(to be submitted through the Head of Department)
(revised May 2007)
Name: _______________________________________ Student Number:________________________
Field of research: (Please give this in a descriptive way, for example "Feeding biology of common and blue duiker" and not simply "Zoology".)
Date of first registration for MSc: _______________________________________________________________
We declare that the information we have provided is correct in every respect.
Signed (student): _______________________________ Date: __________________
Signed (supervisor): _____________________________ Date: __________________
Documentary evidence in support of your application must be attached to this application under the following headings
(a) Your academic record so far (degree certificates or transcripts).
(b) Papers published.
(c) Papers submitted or in preparation.
(d) Details of conferences attended, and presentations given.
(e) Professional reports submitted.
(f) Further evidence of national or international recognition.
(g) Comprehensive report on progress made to date on MSc (this can include chapter drafts and outlines, as well as preliminary analyses of data).
(h) Motivation for change of registration (indicate and explain future objectives and how these meet the requirements for a PhD).
Documentary evidence in support of this application must be provided by the supervisor under the following headings
(a) Report by the supervisor, assessing the candidate's progress and ability, and providing a realistic estimate of when the project will be completed if the application is successful.
(b) Declaration in respect of student contribution vis-a-vis other authors in all published work in respect of which the supervisor and candidate have been co-authors.
(c) List of MSc and PhD students supervised in the last 5 years as sole supervisor, together with the starting and completion dates and result of examination. Indicate also which of these students upgraded from MSc to PhD studies.
(d) List of MSc and PhD students co-supervised in the last 5 years, together with the starting and completion dates and result of examination. Indicate also which of these students upgraded from MSc to PhD studies.
(e) Indications of the level of financial support that can be provided.
(f) Declaration in respect of ability to continue supervision (with respect to periods of leave, retirement or resignation).
(a) The Head of Department must provide a short comment on the application and whether it is felt it should be supported.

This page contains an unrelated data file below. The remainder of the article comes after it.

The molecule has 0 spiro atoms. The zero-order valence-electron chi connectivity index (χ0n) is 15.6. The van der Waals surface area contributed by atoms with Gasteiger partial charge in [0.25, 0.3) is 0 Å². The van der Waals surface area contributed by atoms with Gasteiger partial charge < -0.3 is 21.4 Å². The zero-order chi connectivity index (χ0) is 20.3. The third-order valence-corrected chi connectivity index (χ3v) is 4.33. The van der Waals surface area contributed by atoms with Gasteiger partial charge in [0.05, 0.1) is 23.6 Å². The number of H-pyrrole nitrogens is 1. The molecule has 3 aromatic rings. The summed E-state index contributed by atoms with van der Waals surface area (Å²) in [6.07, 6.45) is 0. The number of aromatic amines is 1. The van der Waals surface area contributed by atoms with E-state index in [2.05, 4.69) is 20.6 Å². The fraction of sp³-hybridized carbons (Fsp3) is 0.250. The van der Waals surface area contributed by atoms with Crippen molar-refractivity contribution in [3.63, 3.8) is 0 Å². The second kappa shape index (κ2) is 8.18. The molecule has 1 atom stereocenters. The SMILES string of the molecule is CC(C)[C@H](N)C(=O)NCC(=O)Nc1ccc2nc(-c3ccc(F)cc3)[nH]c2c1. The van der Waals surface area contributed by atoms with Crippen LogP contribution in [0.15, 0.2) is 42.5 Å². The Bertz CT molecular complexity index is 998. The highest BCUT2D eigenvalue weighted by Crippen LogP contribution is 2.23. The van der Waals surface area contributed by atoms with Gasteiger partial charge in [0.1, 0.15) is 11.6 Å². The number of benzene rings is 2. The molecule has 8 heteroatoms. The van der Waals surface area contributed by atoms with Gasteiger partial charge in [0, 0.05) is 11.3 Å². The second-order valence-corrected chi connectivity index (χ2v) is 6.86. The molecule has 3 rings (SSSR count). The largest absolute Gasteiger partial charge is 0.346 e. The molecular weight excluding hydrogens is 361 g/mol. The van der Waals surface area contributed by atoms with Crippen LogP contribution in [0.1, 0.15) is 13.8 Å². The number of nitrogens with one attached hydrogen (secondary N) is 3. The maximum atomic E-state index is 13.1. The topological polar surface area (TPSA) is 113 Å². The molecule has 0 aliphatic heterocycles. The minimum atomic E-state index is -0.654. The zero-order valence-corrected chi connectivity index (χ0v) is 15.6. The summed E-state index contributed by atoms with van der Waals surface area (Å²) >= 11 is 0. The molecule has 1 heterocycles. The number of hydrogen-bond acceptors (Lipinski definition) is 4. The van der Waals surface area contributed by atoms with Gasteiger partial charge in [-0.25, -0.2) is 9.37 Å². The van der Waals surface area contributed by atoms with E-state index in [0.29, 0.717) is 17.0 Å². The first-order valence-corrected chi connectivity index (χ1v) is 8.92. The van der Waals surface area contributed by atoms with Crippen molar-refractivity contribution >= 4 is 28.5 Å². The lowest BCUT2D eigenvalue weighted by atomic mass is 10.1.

(b) Any further evidence bearing on the application.
Application received: ________________________________
Members of panel: __________________________________
Recommendation of panel: _____________________________
Dean's comment: _____________________________________
Dean's signature: ______________________________ Date: ______________________________
This document aims to give students, supervisors and heads of departments guidance as to what is expected when a student wishes to upgrade MSc studies to PhD studies in the Faculty of Science.
In the Higher Degrees guide, section 3.1.2 appears the statement:
In practice, most PhD candidates have a Master's degree. However, Senate may, on the recommendation of the Faculty concerned, convert the registration of a candidate for the Master's degree to registration for a PhD degree. Such conversions require the Head of Department and supervisor to be satisfied that the student's completed work is of a standard normally expected of a doctoral student, that the student is capable of completing a doctoral degree and that the project is of a level and scope expected of a PhD study. Applications for conversion should normally be submitted for consideration to the Higher Degrees Committee of the appropriate Faculty between 12 to 18 months after first registration for the Master's degree.
Please note: The relevant Higher Degrees Committee should be consulted for information on specific rules and criteria that may apply to upgrades in that Faculty.
all of which applies to the rule more formally quoted in the Calendar:
G.54 Senate may, on the recommendation of the Board of the Faculty concerned, convert the registration of a candidate for the Master's degree by thesis to registration for the PhD degree if they consider that the work is of a standard normally expected of a doctoral student.
At the outset it should be appreciated that to qualify for a PhD is significantly different from an MSc. Rule G.66 puts this formally:
G.66 Candidates shall submit a thesis on the results of their study which shows evidence of originality and independent research.
The criteria for the award of an MSc stipulate neither "originality" nor "independent research". In practice, of course, the best MSc theses do display aspects of both, which may be why Rule G.60 appears for Master's candidates with no equivalent for PhD candidates:
G.60 The degree may be awarded with distinction.
The differences between an MSc and a PhD are very large. While an MSc need not include original and independent research a PhD must do so. While there may be more emphasis on data collection and less on interpretation in an MSc, there will be far more emphasis on original and novel interpretation at the PhD level. It is likely that the examination process of the PhD (three external examiners) will be far more rigorous than that for the MSc. It goes without saying that far fewer students will be able to complete a PhD than an MSc. A PhD cannot be earned simply by being a laboratory assistant to some supervisor, nor by collecting more data or performing more experiments similar to those deemed adequate for obtaining an MSc.